God and the Embryo

cover art
240 pp., 6 x 9
ISBN: 9780878409983 (087840998X)

July 2003
LC: 2003006470


Table of Contents

God and the Embryo
Religious Voices on Stem Cells and Cloning
Brent Waters and Ronald Cole-Turner, Editors

Named a "Book of Distinction" by the Templeton Foundation

Discussions and debates over the medical use of stem cells and cloning have always had a religious component. But there are many different religious voices. This anthology on how religious perspectives can inform the difficult issues of stem cell research and human cloning is essential to the discussion. Contributors reflect the spectrum of Christian responses, from liberal Protestant to evangelical to Roman Catholic. The noted moral philosopher, Laurie Zoloth, offers a Jewish approach to cloning, and Sondra Wheeler contributes her perspective on both Jewish and Christian understandings of embryonic stem cell research.

In addition to the discussions found here, God and the Embryo includes a series of official statements on stem cell research and cloning from religious bodies, including the Roman Catholic Church, the Orthodox Church in America, the United Methodist Church, the Southern Baptist Convention, the United Church of Christ, the Presbyterian Church (USA), and the Union of Orthodox Jewish Congregations of America and the Rabbinical Council of America. "Human Cloning and Human Dignity: An Ethical Inquiry," from the statement of the President's Council on Bioethics, concludes the book.

The debates and the discussions will continue, but for anyone interested in the nuances of religious perspectives that make their important contributions to these ethically challenging and important dialectics, God and the Embryo is an invaluable resource.

Brent Waters is director of the Center for Ethics and Values, and assistant professor of Christian Social Ethics at Garrett-Evangelical Theological Seminary. He is the author of Reproductive Technology: Towards a Theology of Procreative Stewardship and co-author (with Ronald Cole-Turner) of Pastoral Genetics: Theology and Care at the Beginning of Life.

Ronald Cole-Turner is the H. Parker Sharp Professor of Theology and Ethics at Pittsburgh Theological Seminary and an ordained minister in the United Church of Christ. Recent publications include the edited volumes, Human Cloning: Religious Perspectives and Beyond Cloning: Religion and the Remaking of Humanity.
"Few readers are drawn to pick up a book of collected essays. Such volumes often seem spotty and only loosely integrated. But God and the Embryo is an exception. It especially merits inclusion in any library concerned with the interface of stem cell research, medical ethics, and religious traditions."—Commonweal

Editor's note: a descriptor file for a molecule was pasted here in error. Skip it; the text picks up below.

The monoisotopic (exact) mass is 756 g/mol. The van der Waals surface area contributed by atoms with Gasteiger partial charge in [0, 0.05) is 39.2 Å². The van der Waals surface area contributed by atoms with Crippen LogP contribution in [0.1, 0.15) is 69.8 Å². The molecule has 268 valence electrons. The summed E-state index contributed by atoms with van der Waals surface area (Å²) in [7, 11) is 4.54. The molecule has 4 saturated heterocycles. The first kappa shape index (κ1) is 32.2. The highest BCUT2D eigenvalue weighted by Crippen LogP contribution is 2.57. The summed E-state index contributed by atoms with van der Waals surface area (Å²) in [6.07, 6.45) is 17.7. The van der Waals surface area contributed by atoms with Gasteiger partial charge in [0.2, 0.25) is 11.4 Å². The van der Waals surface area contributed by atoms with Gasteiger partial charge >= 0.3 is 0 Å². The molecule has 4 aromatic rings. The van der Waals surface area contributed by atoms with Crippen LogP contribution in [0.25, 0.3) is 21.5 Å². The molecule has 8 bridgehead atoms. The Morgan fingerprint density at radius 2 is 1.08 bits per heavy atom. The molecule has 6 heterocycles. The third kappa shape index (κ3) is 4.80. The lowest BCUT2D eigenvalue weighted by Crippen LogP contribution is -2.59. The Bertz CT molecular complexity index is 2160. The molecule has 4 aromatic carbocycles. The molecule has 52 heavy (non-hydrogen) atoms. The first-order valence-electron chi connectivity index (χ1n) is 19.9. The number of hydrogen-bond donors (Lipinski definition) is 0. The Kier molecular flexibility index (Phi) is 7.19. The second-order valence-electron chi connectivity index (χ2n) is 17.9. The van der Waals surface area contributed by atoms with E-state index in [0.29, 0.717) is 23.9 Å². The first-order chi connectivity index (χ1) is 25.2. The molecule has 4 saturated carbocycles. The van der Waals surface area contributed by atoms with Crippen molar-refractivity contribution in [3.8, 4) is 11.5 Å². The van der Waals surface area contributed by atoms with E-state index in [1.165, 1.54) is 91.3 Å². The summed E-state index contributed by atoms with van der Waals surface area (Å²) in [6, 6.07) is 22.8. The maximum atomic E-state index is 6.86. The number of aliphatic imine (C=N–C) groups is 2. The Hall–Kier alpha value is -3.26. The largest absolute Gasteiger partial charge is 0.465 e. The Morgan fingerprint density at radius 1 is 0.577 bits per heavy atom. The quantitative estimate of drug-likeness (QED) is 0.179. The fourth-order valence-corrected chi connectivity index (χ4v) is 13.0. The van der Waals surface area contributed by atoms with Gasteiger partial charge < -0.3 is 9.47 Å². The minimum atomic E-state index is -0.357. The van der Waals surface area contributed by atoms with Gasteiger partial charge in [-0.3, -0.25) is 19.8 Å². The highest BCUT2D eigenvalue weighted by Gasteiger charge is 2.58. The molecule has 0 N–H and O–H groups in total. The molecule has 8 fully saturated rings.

"God and the Embryo is an excellent, provocative, intellectually challenging collection. It covers the bases from differing political and religious perspectives (Protestant, Catholic, Jewish, and Orthodox). It makes conveniently available church documents, as well as a statement of the President's Council on Bioethics. Best of all, it uses debates about the embryo to engage basic issues in bioethics in a sophisticated way. These include the role of religion in public debate, 'personhood' and the status of the embryo, research ethics, law and ethics, and ethical judgments in situations of uncertainty. This work will raise the level of scholarly analysis, but also will be extremely useful in connecting applied ethics to fundamental ethics for seminary or university students."—Lisa Sowle Cahill, J. Donald Monan Professor of Theology, Boston College

Table of Contents
Ronald Cole-Turner

PART ONE: Frameworks

1. Religion Meets Research
Ronald Cole-Turner

2. What Is the Appropriate Contribution of Religious Communities in the Public Debate on Embryonic Stem Cell Research?
Brent Waters

3. The Ethics of Human Stem Cell Research
Gene Outka

PART TWO: Embryos

4. Does the Human Embryo Have a Moral Status?
Brent Waters

5. Is a Human Embryo a Human Being?
James C. Peterson

6. Principles and Politics: Beyond the Impasse over the Embryo
Ronald Cole-Turner

7. To Be Willing to Kill What for All One Knows Is a Person Is to Be Willing to Kill a Person
Robert Song

PART THREE: Research

8. A Plea for Beneficence
Ted Peters and Gaymon Bennett

9. Human Embryonic Stem Cell Research: Ethics in the Face of Uncertainty
Kevin T. Fitzgerald, SJ

10. Freedoms, Duties, and Limits: The Ethics of Research in Human Stem Cells
Laurie Zoloth

11. Talking Like Believers: Christians and Jews in the Embryonic Stem Cell Debate
Sondra Wheeler


A: Declaration on the Production and the Scientific and Therapeutic Use of Human Embryonic Stem Cells
Pontifical Academy for Life

B: Embryonic Stem Cell Research in the Perspective of Orthodox Christianity
The Holy Synod of Bishops of the Orthodox Church in America

C: Urgent Action Alert: Urge Senators to Support Complete Ban on Human Cloning
United Methodist Church

D: Resolution: On Human Embryonic and Stem Cell Research
Southern Baptist Convention

E: Support for Federally Funded Research on Embryonic Stem Cells
United Church of Christ

F: Overture 01-50. On Adopting a Resolution Enunciating Ethical Guidelines for Fetal Tissue and Stem Cell Research—From the Presbytery of Baltimore
Presbyterian Church (USA)

G: A Theologians' Brief on the Place of the Human Embryo within the Christian Tradition, and the Theological Principles for Evaluating Its Moral Status

H: Cloning Research, Jewish Tradition and Public Policy
Union of Orthodox Jewish Congregations of America and the Rabbinical Council of America

I: Human Cloning and Human Dignity: An Ethical Inquiry
The President's Council on Bioethics


Gaymon Bennett Ronald Cole-Turner Kevin T. Fitzgerald, SJ Gene Outka Ted Peters James C. Peterson Robert Song Brent Waters Sondra Wheeler Laurie Zoloth